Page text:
Even though mainstream adoption has not yet arrived, there is no shortage of active blockchain projects. As of right now, there are 2081 cryptocurrencies listed on CoinMarketCap. And that’s only taking into account projects with their own cryptocurrency.
The lack of interoperability between all these different networks will eventually prove to be a roadblock. This roadblock may stand in the way of blockchain reaching the masses. It’s also what Wanchain is looking to address, and the reason the project has some very excited.
So what is Wanchain? Imagine networks like Bitcoin and Ethereum are their own private islands. Wanchain is the bridge between these islands.
If you’ve been into crypto and blockchain for any length of time, you might have experienced how fragmented the landscape is. You need a dozen different wallets and you need to use a bunch of different exchanges. Practical use of cryptocurrency, whether as utility tokens or for regular purchases, is an even bigger problem.
Wanchain presents a way to do transfers between different blockchains or distributed ledgers. At its bare bones, it’s a DEX (decentralized exchange) protocol. A way for someone to exchange Bitcoin for Ethereum, without needing to find someone willing to swap their Ethereum for your Bitcoin.
The value proposition of Wanchain extends past crypto swaps. It is also designed to facilitate the exchange of data between different ledgers. This raises much more significant implications for what Wanchain can do.
If successful (they need to be able to solve the age-old problems of scalability/security/privacy), it could allow apps or programs built on different blockchains to communicate with each other. The result is a blockchain ecosystem that, instead of existing in bits and pieces, is all linked together in a way that makes it easy for the world to adopt.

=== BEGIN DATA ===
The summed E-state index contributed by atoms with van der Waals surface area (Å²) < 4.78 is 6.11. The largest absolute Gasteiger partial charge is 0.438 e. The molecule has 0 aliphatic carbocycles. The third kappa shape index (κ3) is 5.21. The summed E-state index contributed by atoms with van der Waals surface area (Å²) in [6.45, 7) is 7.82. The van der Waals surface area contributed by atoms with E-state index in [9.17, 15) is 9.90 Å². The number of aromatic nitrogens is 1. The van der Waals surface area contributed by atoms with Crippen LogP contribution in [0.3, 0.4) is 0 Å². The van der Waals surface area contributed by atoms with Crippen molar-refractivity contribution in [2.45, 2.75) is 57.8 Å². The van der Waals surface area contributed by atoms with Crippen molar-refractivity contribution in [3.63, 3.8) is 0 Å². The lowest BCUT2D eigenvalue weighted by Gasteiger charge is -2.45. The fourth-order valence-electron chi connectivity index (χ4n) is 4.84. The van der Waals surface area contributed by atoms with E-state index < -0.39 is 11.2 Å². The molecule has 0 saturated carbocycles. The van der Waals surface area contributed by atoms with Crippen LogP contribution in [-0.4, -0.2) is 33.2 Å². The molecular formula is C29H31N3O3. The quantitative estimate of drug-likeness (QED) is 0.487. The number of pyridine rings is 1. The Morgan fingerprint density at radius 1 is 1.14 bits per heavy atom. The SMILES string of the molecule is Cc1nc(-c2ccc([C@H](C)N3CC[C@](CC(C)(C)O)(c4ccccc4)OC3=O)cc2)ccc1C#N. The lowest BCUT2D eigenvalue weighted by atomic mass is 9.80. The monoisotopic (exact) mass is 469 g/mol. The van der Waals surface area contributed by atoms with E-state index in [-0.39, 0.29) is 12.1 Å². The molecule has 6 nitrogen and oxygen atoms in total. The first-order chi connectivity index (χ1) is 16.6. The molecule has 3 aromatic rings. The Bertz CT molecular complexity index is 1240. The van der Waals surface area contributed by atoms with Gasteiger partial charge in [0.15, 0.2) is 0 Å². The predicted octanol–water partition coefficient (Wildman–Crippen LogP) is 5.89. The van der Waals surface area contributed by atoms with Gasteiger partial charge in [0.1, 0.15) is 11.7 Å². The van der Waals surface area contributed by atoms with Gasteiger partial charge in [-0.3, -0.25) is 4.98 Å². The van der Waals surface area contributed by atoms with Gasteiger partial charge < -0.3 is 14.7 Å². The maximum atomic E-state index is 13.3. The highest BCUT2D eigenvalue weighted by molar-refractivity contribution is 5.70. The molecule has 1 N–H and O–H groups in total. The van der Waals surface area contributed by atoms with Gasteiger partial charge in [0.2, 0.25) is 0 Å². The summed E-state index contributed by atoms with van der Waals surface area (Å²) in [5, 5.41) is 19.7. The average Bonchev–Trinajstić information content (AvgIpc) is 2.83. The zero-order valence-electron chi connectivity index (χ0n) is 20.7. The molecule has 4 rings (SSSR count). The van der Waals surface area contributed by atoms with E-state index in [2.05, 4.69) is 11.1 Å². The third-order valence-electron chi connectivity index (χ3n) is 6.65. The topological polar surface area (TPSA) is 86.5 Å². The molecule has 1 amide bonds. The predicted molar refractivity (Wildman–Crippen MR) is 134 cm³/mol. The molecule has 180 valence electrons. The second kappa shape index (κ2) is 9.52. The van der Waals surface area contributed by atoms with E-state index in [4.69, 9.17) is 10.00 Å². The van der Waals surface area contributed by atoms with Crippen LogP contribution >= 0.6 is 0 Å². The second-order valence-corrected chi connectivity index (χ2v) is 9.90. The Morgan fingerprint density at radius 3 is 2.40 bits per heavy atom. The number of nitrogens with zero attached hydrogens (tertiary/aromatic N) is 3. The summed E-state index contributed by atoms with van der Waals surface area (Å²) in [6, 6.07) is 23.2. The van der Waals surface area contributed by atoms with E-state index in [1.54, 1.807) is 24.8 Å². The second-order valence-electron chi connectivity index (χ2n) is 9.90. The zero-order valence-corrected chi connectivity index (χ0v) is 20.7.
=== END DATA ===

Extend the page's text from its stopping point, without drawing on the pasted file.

A Background to Wanchain
The project was created by Chinese tech company Wanglu Tech. It’s now run by the non-profit Wanchain Foundation. The network itself is a fork of the Ethereum code.
The foundation ran an ICO that completed in October 2017, raising more than 120,000 ETH. They launched the Wanchain mainnet at the beginning of 2018, converting the ERC-20 tokens distributed in the token sale to native WAN tokens.
The development roadmap of Wanchain has several phases. Wanchain 1.0 – the mainnet release – came in January 2018. Wanchain 2.0 landed in mid-2018, and brought operability between the Wanchain network and Ethereum. Wanchain 3.0 plans the same for Bitcoin.
In 2017 Wanchain became part of the Blockchain Interoperability Alliance, alongside ICON and Aion. The group is an attempt to pull together to promote cross-chain transactions and connectivity between different chains. Each project is bringing this focus to a different area of the world, with Wanchain focused on the Chinese market.
Wanchain Use Cases
One of the biggest positives about Wanchain is that it offers an almost limitless number of potential use cases. As it pushes operability between networks, as opposed to targeting one use case, in particular, Wanchain’s potential is as high as that of blockchain itself.
The Wanchain Foundation Medium account outlines several example use cases:
The easiest way we can see Wanchain implemented is to enable cross-chain transacting and exchange of different coins. If mainstream use of cryptocurrency ramps up, there could be an issue with needing 50 different coins for 50 different services. Imagine – you go out in the morning and pay for your coffee with Bitcoin. Then you pay for gas with Litecoin. When it’s time for lunch you pay the bill with Dash, and when you get home you pay your rent with Ethereum. That means needing to hold all these coins, which is not ideal.
Wanchain takes that situation away, by allowing the swapping of coins across different chains. For example, you can hold Litecoin, and pay for everything with Litecoin, no matter which currency the vendor accepts.
Businesses can track back their supply chain to find the source of any issues, no matter what chain other parties along the supply chain are using. It again breaks down the negatives of competing blockchains, which may force enterprises to only do business with suppliers or distributors that use systems compatible with their own.